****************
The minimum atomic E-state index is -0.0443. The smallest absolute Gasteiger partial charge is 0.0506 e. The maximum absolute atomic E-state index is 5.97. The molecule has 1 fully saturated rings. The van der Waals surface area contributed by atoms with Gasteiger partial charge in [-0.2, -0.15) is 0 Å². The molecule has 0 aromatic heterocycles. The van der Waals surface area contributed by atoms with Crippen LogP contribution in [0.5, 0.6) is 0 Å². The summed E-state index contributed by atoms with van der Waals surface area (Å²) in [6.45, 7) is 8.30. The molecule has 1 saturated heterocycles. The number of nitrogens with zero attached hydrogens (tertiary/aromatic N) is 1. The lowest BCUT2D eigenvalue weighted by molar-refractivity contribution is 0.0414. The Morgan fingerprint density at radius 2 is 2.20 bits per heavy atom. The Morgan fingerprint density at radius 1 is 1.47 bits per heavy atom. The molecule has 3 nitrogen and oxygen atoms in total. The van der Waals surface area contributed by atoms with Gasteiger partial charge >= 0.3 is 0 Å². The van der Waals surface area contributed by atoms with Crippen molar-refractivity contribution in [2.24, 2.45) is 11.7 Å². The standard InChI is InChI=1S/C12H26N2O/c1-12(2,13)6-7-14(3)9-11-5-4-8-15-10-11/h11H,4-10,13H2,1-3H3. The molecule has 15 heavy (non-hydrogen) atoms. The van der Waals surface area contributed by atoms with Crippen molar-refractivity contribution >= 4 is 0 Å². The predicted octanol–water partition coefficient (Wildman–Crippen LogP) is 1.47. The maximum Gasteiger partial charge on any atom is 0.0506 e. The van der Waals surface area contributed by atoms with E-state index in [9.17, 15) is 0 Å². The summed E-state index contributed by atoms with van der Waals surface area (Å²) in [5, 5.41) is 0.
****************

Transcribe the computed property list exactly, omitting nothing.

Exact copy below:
The minimum atomic E-state index is -0.0443. The smallest absolute Gasteiger partial charge is 0.0506 e. The maximum absolute atomic E-state index is 5.97. The molecule has 1 fully saturated rings. The van der Waals surface area contributed by atoms with Gasteiger partial charge in [-0.2, -0.15) is 0 Å². The molecule has 0 aromatic heterocycles. The van der Waals surface area contributed by atoms with Crippen LogP contribution in [0.5, 0.6) is 0 Å². The summed E-state index contributed by atoms with van der Waals surface area (Å²) in [6.45, 7) is 8.30. The molecule has 1 saturated heterocycles. The number of nitrogens with zero attached hydrogens (tertiary/aromatic N) is 1. The lowest BCUT2D eigenvalue weighted by molar-refractivity contribution is 0.0414. The Morgan fingerprint density at radius 2 is 2.20 bits per heavy atom. The Morgan fingerprint density at radius 1 is 1.47 bits per heavy atom. The molecule has 3 nitrogen and oxygen atoms in total. The van der Waals surface area contributed by atoms with Gasteiger partial charge >= 0.3 is 0 Å². The van der Waals surface area contributed by atoms with Crippen molar-refractivity contribution in [2.24, 2.45) is 11.7 Å². The standard InChI is InChI=1S/C12H26N2O/c1-12(2,13)6-7-14(3)9-11-5-4-8-15-10-11/h11H,4-10,13H2,1-3H3. The molecule has 15 heavy (non-hydrogen) atoms. The van der Waals surface area contributed by atoms with Crippen molar-refractivity contribution >= 4 is 0 Å². The predicted octanol–water partition coefficient (Wildman–Crippen LogP) is 1.47. The maximum Gasteiger partial charge on any atom is 0.0506 e. The van der Waals surface area contributed by atoms with E-state index in [9.17, 15) is 0 Å². The summed E-state index contributed by atoms with van der Waals surface area (Å²) in [5, 5.41) is 0.